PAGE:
The New Yorker sees Trump and worries that "Facts have ended". They have been worried for awhile, due to "Climate Change". In their universe, there is no irony whatsoever in using Hillary Clinton has a model for truth and reality with this telling quote:
But what she means, I guess, is that even some random old lady can see what Republican aspirants for the Oval Office can’t: “It’s hard to believe there are people running for President who still refuse to accept the settled science of climate change.”We have been over this issue WAY too often -- in order to understand the problem with "settled science", we have to understand the terms "settled" and "science".
"Settled" -- "Metaphysical core unchallengeable base belief taken as self-evident" -- "I think, therefore I am", "I believe in God the Father almighty, creator of heaven and earth".
"Science" -- "Testable hypothesis/theories trusted insofar as all tests to date verify the hypothesis as an inductive proof. Falsifiable if the next test fails, but never settled or proven". I often use the Thanksgiving turkey as an analogy. The turkey operates on the hypothesis that humans are a benevolent creature who feeds and cares for turkeys. This hypothesis is inductively verified each day until Thanksgiving when it suffers brutal falsification.
This means that the term "settled science" is a logical fallacy, like "married bachelor" or , "virgin birth" (which is what makes it a miracle for Mary -> Jesus). The definition of "settled" and "science" mean that putting the terms together proves that we live in a wonderland where terms have no meaning.Which readers of this blog understand, but the vast percentage of modern people don't, and the New Yorker clearly is part of that vast percentage.
This does not however mean that reality fails to intrude on their reverie even though they have sworn rejection of reality rather forcibly. For many on the left, Trump seems to be enough of a shock to the system for them to see the broken epistemological clock of our nation. To wit ...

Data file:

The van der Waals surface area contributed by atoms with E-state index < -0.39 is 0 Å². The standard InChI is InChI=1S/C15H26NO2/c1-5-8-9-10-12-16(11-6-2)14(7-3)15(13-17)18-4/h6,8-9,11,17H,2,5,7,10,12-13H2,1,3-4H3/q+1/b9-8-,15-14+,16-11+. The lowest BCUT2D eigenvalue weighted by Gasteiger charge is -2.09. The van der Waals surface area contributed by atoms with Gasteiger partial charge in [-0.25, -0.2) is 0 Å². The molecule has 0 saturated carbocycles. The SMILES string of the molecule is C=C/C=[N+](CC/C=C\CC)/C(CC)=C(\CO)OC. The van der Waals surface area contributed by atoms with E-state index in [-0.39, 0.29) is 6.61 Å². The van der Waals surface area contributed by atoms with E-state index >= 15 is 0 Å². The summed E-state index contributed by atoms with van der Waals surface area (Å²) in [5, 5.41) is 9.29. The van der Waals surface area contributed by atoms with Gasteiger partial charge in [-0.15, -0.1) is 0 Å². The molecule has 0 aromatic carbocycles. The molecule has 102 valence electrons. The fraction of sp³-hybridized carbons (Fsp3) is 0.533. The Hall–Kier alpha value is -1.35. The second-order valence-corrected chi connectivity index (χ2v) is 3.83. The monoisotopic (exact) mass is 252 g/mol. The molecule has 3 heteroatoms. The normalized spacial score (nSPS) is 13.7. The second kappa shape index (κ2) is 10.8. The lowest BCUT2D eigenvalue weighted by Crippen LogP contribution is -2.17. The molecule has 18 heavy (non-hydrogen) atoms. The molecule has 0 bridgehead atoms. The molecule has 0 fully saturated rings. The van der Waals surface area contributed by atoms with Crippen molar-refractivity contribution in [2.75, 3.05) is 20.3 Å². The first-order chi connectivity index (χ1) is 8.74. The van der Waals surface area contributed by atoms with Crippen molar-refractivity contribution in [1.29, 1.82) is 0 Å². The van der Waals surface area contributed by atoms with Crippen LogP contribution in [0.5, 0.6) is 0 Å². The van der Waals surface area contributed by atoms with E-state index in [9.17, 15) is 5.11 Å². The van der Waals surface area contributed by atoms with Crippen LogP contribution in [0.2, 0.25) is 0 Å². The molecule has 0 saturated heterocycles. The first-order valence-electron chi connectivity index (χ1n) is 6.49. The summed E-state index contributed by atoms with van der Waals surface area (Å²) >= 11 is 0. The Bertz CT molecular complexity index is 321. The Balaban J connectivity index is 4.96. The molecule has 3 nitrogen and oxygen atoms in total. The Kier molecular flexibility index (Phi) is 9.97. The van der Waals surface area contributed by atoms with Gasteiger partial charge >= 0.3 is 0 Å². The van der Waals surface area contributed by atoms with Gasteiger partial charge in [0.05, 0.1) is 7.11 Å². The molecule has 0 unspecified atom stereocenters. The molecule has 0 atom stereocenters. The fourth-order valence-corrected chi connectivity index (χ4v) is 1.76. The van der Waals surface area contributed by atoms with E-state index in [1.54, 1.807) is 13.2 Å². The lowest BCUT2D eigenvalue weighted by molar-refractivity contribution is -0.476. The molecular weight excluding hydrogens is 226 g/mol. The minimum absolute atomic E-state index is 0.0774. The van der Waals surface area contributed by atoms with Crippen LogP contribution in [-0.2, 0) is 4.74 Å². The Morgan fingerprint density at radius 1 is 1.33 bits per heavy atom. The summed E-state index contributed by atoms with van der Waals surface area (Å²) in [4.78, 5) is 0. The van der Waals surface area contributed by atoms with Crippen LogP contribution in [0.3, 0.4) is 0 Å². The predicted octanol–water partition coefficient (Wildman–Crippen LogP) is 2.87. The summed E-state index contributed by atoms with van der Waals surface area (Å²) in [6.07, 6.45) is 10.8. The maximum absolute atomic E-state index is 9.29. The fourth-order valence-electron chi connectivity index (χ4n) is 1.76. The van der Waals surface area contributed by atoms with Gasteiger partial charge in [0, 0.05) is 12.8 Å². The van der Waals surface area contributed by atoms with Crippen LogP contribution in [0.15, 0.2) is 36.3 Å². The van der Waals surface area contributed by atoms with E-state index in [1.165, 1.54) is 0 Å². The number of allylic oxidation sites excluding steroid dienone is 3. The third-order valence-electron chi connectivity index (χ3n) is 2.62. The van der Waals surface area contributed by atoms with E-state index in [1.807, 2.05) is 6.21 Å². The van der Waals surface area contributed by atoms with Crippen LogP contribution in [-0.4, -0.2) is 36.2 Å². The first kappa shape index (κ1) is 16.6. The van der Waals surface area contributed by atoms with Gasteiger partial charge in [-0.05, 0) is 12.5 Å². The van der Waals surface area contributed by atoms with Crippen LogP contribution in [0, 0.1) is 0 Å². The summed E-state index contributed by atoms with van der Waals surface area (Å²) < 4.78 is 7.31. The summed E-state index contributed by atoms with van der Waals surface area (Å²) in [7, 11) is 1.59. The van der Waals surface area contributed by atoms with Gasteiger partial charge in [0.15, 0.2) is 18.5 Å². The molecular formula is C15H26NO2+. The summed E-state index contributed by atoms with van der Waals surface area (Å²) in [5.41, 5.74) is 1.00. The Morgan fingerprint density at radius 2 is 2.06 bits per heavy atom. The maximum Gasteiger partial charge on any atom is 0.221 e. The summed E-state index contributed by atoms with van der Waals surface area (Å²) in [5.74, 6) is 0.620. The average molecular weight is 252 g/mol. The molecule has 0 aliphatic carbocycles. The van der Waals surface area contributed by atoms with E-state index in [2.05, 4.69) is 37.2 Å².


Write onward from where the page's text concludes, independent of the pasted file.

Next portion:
Lynch has been writing about this topic for a long time, and passionately. The root of the problem, as he sees it, is a well-known paradox: reason can’t defend itself without resort to reason. In his 2012 book, “In Praise of Reason,” Lynch identified three sources of skepticism about reason: the suspicion that all reasoning is rationalization, the idea that science is just another faith, and the notion that objectivity is an illusion. These ideas have a specific intellectual history, and none of them are on the wane. Their consequences, he believes, are dire: “Without a common background of standards against which we measure what counts as a reliable source of information, or a reliable method of inquiry, and what doesn’t, we won’t be able to agree on the facts, let alone values".
The foundation of Western civilization was that there was indeed such a common background -- Christianity, or at least "Natural Law / Deism". The metaphysical recursion stopped at a "prime mover" -- God, who had created us and thus we were able to discern his will / meaning / etc. Civilization requires a foundation, and it HAD one -- we would not have gotten to the lofty peak from which we now decline if there had been no foundation.